New W.Va. Group Explores How COVID-19 Disproportionately Impacts African American Communities
State health officials report COVID-19 is disproportionately impacting West Virginia's African American community. A statewide commission on African American disparities during the COVID-19 crisis met for the first time on Monday to review the data.
According to state epidemiologist Sarah Sanders, 7.3 percent of the state’s positive cases are from the African American community, a group that, according to 2018 Census data, only accounted for 4.2 percent of the state’s total population.
Roughly 3.5 percent of the state’s population has been tested, according to data from the state Department of Health and Human Resources Monday morning and the 2018 Census.
Nearly 80 percent of black West Virginians who have tested positive for COVID-19 are symptomatic, compared to only 68 percent of COVID-19 positive people who are white, Sanders said. Many more African American cases have resulted in hospitalization than white.
Reverend James Patterson, one of 12 members on the newly-developed task force featuring religious leaders, community leaders, state legislators and medical professionals, said these numbers merit a two-pronged approach.
“One is programmatic implementation,” Patterson said, involving immediate tools like testing and treatment. “But the other challenge is, what I think is a policy that has to be put in place to address the social determinants of health.”
He pointed out many black communities in West Virginia are dealing with limited access to health care. These longstanding hindrances not only put them at a disadvantage during the COVID-19 crisis, but for most public health problems that still will be around after the coronavirus.
“This is this pandemic, but we live in a constant pandemic,” Patterson said. “Whenever anything happens out of the ordinary, or the just ordinary living for a lot of people of color, is a pandemic situation.”
State officials have been criticized for a slow response to African American concerns in this pandemic. Earlier in May, the Charleston Gazette-Mail reported on a mostly black outbreak in Fairmont, Marion County, resulting from a lack of education about the coronavirus from state officials.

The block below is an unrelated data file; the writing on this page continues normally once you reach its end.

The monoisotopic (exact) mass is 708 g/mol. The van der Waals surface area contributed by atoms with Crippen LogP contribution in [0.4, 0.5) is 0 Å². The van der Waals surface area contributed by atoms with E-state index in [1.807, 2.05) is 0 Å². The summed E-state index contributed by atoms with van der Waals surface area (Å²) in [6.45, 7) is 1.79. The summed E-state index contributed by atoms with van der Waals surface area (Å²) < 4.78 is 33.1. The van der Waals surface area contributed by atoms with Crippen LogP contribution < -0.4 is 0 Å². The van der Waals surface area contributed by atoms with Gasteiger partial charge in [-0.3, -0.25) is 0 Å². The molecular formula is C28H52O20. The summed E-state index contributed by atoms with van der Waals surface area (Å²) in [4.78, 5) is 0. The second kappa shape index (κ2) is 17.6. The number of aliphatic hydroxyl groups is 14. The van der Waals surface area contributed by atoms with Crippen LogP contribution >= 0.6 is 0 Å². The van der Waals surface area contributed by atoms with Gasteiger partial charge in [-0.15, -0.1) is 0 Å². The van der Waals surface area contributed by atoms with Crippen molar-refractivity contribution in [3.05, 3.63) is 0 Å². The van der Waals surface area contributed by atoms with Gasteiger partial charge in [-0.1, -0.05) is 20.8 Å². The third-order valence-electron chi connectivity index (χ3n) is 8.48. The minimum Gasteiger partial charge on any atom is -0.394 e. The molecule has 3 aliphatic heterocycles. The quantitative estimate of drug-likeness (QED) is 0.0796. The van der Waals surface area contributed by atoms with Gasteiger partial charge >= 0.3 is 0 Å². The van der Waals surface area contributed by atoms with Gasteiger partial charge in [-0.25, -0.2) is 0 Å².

“We have a public health system in West Virginia that really wasn’t ready for this kind of situation,” Secretary Bill Crouch from the state Department of Health and Human Resources said of the coronavirus Monday morning.
Crouch said the DHHR is moving around staff and strategizing the best use of its resources to target areas with the most need for education and treatment.
The West Virginia National Guard shared plans for mobile testing in vulnerable, minority and high population density areas.
According to Lt. Col. Tanya McGonegal, the guard is still waiting on approval, but they hope to begin implementing their plan as early as this Friday in Raleigh or Mercer Counties.
So far, McGonegal said roughly 570 soldiers are already helping support the state DHHR with initial screening efforts and testing throughout the state. From mobile testing vehicles, McGonegal said the state National Guard has been able to test up to 150 people in an hour.
This testing will be free and voluntary, to help those without insurance have access to primary care.
Emily Allen is a Report for America corps member.